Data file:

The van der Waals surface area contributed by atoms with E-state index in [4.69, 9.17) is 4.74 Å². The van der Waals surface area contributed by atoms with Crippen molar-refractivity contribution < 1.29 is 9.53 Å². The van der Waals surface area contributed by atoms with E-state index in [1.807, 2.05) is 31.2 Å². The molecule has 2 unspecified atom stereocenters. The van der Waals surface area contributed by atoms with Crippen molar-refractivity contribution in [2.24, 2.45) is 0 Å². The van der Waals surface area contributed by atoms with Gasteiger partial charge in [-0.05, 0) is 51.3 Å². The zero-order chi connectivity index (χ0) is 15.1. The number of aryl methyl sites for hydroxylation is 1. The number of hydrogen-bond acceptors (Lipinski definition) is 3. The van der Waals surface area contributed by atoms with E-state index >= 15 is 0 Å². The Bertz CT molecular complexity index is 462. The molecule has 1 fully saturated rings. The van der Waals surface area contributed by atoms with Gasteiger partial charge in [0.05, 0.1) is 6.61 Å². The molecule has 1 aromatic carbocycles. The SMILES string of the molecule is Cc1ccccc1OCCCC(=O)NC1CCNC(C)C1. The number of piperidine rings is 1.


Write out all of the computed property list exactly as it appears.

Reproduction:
The van der Waals surface area contributed by atoms with E-state index in [4.69, 9.17) is 4.74 Å². The van der Waals surface area contributed by atoms with Crippen molar-refractivity contribution < 1.29 is 9.53 Å². The van der Waals surface area contributed by atoms with E-state index in [1.807, 2.05) is 31.2 Å². The molecule has 2 unspecified atom stereocenters. The van der Waals surface area contributed by atoms with Crippen molar-refractivity contribution in [2.24, 2.45) is 0 Å². The van der Waals surface area contributed by atoms with Gasteiger partial charge in [-0.05, 0) is 51.3 Å². The zero-order chi connectivity index (χ0) is 15.1. The number of aryl methyl sites for hydroxylation is 1. The number of hydrogen-bond acceptors (Lipinski definition) is 3. The van der Waals surface area contributed by atoms with E-state index >= 15 is 0 Å². The Bertz CT molecular complexity index is 462. The molecule has 1 fully saturated rings. The van der Waals surface area contributed by atoms with Gasteiger partial charge in [0.05, 0.1) is 6.61 Å². The molecule has 1 aromatic carbocycles. The SMILES string of the molecule is Cc1ccccc1OCCCC(=O)NC1CCNC(C)C1. The number of piperidine rings is 1.